I’ve been thinking about libraries lately. The DC Public Library‘s Martin Luther King Jr. Memorial Library, to be specific. There’s been a debate raging over the library’s future: some want the 1972 Mies van der Rohe structure renovated and maintained as the city’s main library. Others, including the mayor, his blue-ribbon library task force, and the library’s staff, think a better use of city money would be to build a new structure a few blocks away on the old convention center site.
At first I thought one option not discussed was privatization. A possible scenario might look like this: the city would move the public library to a new site, and a private organization would take over the Mies building. Freed from the shackles of public oversight they’d be free to slash employee pay, court lucrative corporate deals, even bar the homeless. (The DC Charter Library: Brought To You By Dell) The architecture buffs would be happy and probably more comfortable in a semi-private, sanitary library than the real thing anyway. (I’ve been wondering how many of the Mies library’s defenders use the building regularly, anyhow.)
Giddy with the excitement of any good liberal indulging his libertarian side and treading on verboten political territory, I began googling for private libraries. It turns out whomever is behind the blog of the Nader group DC Library Renaissance Project was having similar fears last February when people first talked about the controversial idea of cashing in on city real estate to fund capital improvements on schools and libraries. Searching further found an interesting article from 1996 that made a convincing case the era of the modern library was over … doomed by the proliferation of information technology and the fragmentation of contemporary society.
Upon further reflection the idea seemed to unravel. Who’d go to this new institution? How would it be supported? I decided to IM a friend from Ann Arbor Edward Vielmetti, who works for the University of Michigan School of Information and authors the blog SuperPatron. Ed thinks we’ve come a long way since 1972 and pointed out new libraries have taken on a social function, centered on meeting spaces and computing resources. He noted that the Post story I sent him described the homeless using the library, and pointed me to a Wired article about how crucial the public institutions can be for this population. However, he didn’t seem to think the public library was obsolete, suggesting the Queens Library as one institution that has adapted well to the changing needs of serving a radically diverse community in the information age.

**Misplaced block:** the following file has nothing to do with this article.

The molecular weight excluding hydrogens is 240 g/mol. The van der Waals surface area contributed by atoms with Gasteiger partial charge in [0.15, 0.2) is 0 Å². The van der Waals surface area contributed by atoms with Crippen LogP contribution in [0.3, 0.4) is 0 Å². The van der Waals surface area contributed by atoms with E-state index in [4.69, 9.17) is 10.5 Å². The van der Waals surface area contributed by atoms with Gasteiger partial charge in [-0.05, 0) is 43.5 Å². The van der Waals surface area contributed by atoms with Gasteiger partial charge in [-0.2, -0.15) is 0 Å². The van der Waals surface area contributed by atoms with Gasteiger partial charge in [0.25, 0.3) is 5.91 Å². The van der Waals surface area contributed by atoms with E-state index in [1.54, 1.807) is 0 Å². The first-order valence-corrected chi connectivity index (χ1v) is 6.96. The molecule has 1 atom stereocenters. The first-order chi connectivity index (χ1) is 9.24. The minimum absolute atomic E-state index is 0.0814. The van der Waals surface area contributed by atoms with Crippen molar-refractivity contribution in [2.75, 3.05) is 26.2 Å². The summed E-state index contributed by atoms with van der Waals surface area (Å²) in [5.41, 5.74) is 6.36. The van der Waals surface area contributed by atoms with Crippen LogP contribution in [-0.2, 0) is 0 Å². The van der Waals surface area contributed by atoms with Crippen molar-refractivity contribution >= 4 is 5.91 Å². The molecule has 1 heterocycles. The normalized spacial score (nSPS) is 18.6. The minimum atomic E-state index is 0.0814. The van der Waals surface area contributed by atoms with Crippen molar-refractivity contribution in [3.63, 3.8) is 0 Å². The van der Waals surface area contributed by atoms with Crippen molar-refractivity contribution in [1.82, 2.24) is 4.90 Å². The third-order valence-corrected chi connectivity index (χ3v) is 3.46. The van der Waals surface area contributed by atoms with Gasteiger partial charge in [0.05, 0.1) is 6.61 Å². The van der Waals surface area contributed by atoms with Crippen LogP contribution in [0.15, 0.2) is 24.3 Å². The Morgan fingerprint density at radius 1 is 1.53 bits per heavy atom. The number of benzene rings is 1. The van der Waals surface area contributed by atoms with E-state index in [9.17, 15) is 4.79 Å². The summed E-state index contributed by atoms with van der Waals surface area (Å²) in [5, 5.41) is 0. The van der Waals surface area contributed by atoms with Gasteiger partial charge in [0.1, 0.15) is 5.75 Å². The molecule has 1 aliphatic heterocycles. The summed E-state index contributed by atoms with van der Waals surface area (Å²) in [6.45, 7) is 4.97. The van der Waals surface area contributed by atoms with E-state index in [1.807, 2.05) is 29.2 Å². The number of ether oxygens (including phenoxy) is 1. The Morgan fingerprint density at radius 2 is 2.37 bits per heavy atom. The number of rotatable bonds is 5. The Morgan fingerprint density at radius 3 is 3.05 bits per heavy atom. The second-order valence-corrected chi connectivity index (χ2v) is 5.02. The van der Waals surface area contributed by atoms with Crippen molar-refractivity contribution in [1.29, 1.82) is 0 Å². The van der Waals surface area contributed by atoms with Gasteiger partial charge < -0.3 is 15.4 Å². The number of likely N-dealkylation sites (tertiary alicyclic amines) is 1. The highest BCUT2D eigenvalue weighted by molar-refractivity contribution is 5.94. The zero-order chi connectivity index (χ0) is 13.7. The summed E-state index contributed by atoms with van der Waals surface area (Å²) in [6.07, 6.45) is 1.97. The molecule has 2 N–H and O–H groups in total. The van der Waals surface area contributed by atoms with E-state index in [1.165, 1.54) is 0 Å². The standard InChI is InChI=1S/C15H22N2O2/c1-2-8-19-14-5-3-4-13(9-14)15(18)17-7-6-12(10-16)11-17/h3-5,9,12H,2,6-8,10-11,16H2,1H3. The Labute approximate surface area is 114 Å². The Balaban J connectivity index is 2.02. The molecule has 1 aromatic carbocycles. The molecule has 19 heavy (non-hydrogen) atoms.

I was finding that my short-lived dreams of privatization were evaporating quickly, just like the high hopes of the advocates for the semi-private “charter” schools in DC. I’m sympathetic to the preservationists, but within limits. I find little of value in the solid cinder block stairwells and drab hallway spaces of the Mies design. Why not sell the property to a developer but just require they keep the facade? Let them gut the building — asbestos, broken elevators, fetid bathrooms and all — and let the building be reborn, perhaps with upper stories discreetly set back from the old roof line. The city’s reactionary preservationists could sit outside the old library, sipping cappuccino and admiring the beauty of the Mies design, while the rest of us attend public events, conduct computer research, and check out books in an elegant new edifice three blocks away.
Note: The photo is of my neighborhood library, the Watha T. Daniel branch. It closed with three other branches in 2004, and only recently has the library announced plans to install modular libraries (PDF) until the new branches are designed and built.